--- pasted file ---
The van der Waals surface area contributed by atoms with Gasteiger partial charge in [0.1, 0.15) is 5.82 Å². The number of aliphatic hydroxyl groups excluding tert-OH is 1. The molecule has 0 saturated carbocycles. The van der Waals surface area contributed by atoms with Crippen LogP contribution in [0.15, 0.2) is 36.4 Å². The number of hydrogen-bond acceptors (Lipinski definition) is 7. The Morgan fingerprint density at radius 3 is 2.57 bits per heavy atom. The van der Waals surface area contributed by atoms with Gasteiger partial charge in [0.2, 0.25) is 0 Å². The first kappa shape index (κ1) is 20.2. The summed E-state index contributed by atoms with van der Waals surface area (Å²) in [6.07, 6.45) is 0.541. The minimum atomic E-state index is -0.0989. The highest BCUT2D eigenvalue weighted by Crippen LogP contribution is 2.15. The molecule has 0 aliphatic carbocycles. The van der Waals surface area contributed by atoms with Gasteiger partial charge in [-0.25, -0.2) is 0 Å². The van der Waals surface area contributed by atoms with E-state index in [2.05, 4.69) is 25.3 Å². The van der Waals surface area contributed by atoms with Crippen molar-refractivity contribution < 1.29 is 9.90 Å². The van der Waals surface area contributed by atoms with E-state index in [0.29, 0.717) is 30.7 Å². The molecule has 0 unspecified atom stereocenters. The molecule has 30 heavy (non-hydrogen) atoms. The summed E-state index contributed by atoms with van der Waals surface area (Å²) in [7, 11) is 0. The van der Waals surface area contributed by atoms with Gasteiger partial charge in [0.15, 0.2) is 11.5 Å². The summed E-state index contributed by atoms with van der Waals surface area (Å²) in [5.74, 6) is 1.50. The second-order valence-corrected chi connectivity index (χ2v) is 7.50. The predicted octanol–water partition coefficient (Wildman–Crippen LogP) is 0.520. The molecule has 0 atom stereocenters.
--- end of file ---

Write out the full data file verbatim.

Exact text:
The van der Waals surface area contributed by atoms with Gasteiger partial charge in [0.1, 0.15) is 5.82 Å². The number of aliphatic hydroxyl groups excluding tert-OH is 1. The molecule has 0 saturated carbocycles. The van der Waals surface area contributed by atoms with Crippen LogP contribution in [0.15, 0.2) is 36.4 Å². The number of hydrogen-bond acceptors (Lipinski definition) is 7. The Morgan fingerprint density at radius 3 is 2.57 bits per heavy atom. The van der Waals surface area contributed by atoms with Gasteiger partial charge in [0.2, 0.25) is 0 Å². The first kappa shape index (κ1) is 20.2. The summed E-state index contributed by atoms with van der Waals surface area (Å²) in [6.07, 6.45) is 0.541. The minimum atomic E-state index is -0.0989. The highest BCUT2D eigenvalue weighted by Crippen LogP contribution is 2.15. The molecule has 0 aliphatic carbocycles. The van der Waals surface area contributed by atoms with Gasteiger partial charge in [-0.25, -0.2) is 0 Å². The van der Waals surface area contributed by atoms with E-state index in [2.05, 4.69) is 25.3 Å². The van der Waals surface area contributed by atoms with Crippen molar-refractivity contribution < 1.29 is 9.90 Å². The van der Waals surface area contributed by atoms with E-state index in [0.29, 0.717) is 30.7 Å². The molecule has 0 unspecified atom stereocenters. The molecule has 30 heavy (non-hydrogen) atoms. The summed E-state index contributed by atoms with van der Waals surface area (Å²) in [7, 11) is 0. The van der Waals surface area contributed by atoms with Gasteiger partial charge in [0.15, 0.2) is 11.5 Å². The summed E-state index contributed by atoms with van der Waals surface area (Å²) in [5.74, 6) is 1.50. The second-order valence-corrected chi connectivity index (χ2v) is 7.50. The predicted octanol–water partition coefficient (Wildman–Crippen LogP) is 0.520. The molecule has 0 atom stereocenters.